Investors like Warren Buffet have made billions by putting their money into Apple. Stock is one way to profit, but you can also invest in a vintage Mac.
Updated Apr 20, 2023
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They just don't make things like they used to. If collectibles had a motto, that'd be it.
It takes a special eye to admire the qualities of vintage tech. Electronics continuously advance and innovate, but many collectors of retro video games, vintage Macintosh computers, cell phones, and other devices actively seek out obsolete tech.
And they're willing to pay for it. The Apple I vintage Mac has increased in value by as much as 113,100% from 1976 to 2014, compared to the S&P 500's 6,314% increase over the same period.
Is investing in vintage Mac computers the upgrade your investment portfolio needs? We put together a list of Macs that have shown impressive value increases over time, plus what you need to know about what makes a vintage computer valuable.
Unlike wine or whisky, technology doesn't age well. But vintage computers hold a similar appeal to rare comic books or vintage Star Wars collectibles. Understanding what qualities collectors are looking for can help determine if one of the old Macs you're considering is a goldmine or a hunk of junk.
Similar to sports card investments, a rarer vintage Mac tends to be more desirable and valuable than one that's easy to find.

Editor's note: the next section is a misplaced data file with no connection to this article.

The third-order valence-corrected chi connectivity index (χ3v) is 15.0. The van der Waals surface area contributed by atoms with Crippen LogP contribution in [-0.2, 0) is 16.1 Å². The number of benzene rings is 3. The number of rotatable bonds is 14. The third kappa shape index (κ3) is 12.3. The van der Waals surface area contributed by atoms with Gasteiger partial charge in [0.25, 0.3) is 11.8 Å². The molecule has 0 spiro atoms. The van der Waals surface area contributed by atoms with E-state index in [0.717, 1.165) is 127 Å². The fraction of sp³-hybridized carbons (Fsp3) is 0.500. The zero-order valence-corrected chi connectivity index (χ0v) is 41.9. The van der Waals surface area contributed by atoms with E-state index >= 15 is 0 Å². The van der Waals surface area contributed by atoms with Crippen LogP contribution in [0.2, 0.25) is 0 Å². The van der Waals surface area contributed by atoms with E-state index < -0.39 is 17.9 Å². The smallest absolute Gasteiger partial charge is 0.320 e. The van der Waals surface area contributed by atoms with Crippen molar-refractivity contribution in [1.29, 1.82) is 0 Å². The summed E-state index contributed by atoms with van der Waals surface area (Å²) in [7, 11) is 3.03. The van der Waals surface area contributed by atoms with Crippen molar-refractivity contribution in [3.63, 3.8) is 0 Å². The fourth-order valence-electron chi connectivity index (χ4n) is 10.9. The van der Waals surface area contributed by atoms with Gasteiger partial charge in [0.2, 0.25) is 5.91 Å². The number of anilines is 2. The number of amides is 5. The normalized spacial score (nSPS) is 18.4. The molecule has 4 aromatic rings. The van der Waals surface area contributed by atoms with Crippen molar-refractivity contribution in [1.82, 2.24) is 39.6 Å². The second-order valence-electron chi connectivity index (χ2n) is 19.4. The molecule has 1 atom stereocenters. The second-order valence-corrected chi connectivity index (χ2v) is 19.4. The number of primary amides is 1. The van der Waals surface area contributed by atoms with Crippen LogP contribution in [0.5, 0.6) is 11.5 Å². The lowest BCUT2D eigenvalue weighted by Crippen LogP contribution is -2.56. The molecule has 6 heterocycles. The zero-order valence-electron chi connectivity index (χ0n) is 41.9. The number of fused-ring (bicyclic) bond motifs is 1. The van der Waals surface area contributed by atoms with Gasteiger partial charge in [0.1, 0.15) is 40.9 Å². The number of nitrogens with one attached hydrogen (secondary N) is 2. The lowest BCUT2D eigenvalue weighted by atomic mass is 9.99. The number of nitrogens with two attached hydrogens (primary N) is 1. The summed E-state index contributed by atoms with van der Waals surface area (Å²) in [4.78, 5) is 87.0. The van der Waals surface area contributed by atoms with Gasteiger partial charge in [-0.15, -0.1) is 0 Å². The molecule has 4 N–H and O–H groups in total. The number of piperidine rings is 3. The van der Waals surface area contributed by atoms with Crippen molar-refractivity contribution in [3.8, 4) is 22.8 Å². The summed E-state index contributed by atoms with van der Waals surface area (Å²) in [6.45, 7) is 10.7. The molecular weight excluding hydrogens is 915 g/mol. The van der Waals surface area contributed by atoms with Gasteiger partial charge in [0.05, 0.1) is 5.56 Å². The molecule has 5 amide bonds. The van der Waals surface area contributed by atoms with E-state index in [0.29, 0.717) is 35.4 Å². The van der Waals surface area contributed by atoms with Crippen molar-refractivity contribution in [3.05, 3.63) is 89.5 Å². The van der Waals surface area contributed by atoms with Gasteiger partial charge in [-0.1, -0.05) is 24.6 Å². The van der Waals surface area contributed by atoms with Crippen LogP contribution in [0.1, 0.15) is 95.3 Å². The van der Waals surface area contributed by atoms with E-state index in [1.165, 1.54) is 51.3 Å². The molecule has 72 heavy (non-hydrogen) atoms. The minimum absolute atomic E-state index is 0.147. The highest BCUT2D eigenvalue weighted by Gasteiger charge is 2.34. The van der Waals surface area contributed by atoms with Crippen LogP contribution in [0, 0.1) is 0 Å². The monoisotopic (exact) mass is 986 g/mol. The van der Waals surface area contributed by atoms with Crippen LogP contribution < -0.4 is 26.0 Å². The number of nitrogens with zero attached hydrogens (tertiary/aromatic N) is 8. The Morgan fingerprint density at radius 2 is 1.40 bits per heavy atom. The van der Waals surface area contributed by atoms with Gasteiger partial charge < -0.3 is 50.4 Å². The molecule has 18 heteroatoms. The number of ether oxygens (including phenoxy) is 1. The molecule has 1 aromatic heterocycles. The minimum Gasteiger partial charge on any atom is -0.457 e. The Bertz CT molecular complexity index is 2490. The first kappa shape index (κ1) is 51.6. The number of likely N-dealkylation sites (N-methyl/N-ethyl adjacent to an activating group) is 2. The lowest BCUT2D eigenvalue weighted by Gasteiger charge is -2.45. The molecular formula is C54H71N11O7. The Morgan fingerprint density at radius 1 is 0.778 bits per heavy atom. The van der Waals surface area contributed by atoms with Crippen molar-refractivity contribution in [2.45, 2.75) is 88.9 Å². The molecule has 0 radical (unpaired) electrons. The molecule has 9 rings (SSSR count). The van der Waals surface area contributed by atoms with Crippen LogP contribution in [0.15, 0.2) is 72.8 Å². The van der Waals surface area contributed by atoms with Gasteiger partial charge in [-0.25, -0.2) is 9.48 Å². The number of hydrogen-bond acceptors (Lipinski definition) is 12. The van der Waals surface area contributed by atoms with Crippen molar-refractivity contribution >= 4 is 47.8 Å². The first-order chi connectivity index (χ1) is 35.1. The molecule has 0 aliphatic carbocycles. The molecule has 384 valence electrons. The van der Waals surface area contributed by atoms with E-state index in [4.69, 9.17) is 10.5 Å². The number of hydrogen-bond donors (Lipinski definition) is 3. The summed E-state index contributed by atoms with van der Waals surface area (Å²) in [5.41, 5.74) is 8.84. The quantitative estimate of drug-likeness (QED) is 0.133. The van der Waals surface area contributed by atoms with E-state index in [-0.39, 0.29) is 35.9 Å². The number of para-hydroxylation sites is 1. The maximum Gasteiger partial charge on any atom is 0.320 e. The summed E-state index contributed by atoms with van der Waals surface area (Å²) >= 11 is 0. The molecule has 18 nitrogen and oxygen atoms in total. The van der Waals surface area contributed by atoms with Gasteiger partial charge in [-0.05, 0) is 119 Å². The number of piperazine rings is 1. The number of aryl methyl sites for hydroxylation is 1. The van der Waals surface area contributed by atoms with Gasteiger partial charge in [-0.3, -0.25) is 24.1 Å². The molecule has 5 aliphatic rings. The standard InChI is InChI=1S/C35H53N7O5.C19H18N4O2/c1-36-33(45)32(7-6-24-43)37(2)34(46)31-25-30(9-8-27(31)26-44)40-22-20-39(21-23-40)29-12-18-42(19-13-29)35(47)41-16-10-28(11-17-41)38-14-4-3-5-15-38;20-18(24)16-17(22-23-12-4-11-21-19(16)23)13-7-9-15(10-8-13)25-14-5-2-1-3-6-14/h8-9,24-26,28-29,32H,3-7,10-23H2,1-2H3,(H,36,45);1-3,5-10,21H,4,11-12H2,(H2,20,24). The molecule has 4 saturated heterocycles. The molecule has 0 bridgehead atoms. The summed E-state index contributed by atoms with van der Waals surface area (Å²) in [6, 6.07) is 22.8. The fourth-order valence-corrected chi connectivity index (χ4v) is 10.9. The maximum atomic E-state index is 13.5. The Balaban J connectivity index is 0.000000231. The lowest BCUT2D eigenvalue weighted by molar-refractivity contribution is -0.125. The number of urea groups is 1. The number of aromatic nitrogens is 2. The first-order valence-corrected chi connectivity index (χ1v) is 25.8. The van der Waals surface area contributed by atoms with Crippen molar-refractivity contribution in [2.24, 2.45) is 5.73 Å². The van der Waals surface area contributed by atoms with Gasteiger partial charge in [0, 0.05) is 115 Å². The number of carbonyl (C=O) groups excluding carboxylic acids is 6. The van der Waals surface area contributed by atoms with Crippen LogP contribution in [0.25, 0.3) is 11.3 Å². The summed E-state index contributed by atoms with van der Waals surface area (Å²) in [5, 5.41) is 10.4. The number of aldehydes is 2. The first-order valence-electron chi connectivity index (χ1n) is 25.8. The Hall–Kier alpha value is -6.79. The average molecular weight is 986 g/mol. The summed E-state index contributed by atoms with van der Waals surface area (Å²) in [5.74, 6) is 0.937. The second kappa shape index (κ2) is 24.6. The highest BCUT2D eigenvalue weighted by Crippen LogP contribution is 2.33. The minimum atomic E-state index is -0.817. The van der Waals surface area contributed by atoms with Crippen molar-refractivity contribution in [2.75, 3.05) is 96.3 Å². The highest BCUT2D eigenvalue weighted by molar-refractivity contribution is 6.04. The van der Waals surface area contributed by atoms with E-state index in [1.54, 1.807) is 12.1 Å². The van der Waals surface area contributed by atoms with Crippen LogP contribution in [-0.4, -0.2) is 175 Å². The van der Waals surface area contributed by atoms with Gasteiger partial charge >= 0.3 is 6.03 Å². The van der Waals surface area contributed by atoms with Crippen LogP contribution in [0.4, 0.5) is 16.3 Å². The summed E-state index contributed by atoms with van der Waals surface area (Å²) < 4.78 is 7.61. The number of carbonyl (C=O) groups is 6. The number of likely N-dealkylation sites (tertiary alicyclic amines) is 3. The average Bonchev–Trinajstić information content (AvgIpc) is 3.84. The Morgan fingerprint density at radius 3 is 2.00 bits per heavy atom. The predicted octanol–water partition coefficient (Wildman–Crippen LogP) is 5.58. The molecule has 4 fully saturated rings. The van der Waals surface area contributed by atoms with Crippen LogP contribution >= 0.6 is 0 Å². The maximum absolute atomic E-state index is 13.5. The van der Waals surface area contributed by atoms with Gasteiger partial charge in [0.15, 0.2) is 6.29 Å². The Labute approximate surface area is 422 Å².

Nostalgia is driven by personal connections, and many impactful pieces of the past represent major moments. Electronics that changed the industry are collectible gems.
Drama, mystery, even epic fails—an entertaining backstory breathes life into relics of tech.
We gathered examples of vintage Macs that check these boxes and might make an electrifying addition to your portfolio.
Apple isn’t the largest company in the world by market cap for nothing. The iPhone maker has changed the world more than once. The first time, only the nerdiest computer nerds caught on. But the second time, the whole world tuned in.
When Apple introduced the original Apple computer back in 1976, no one really knew what they were looking at. In fact, most people today wouldn’t even know what they were looking at.
That’s because their first computer—the Apple I—wasn’t advertised with the sleek, cutting-edge designs modern Apple products are known for. It was no more than a motherboard.
The Apple I
And if you can find one of those motherboards today, be ready to put up some serious capital if you want to take it home. Not only was the Apple I the debut product of Steve Jobs and Steve Wozniak, founders of the most important computer company ever, but only 200 were made.
That already rare inventory became even scarcer when Apple released the Apple II, its first fully assembled computer, the following year. The company encouraged customers to trade in their Apple Is and destroyed them, leaving only 62 verified motherboards in existence.
The Apple I and a chart of similar asset sales from 2010 to 2021 on Rally
Between the scarcity and the historical significance, the Apple I comes with a six-figure price tag these days. In 2014, a working Apple I motherboard sold for $905,000 at auction, and a prototype sold for $815,000 in 2016.
Since then, several sales have achieved sums between $387,750 and $470,000. The Rally investment app has offered shares in an Apple I—fully operational with the motherboard, keyboard, and a vintage Sanyo monitor—valued at $346,500.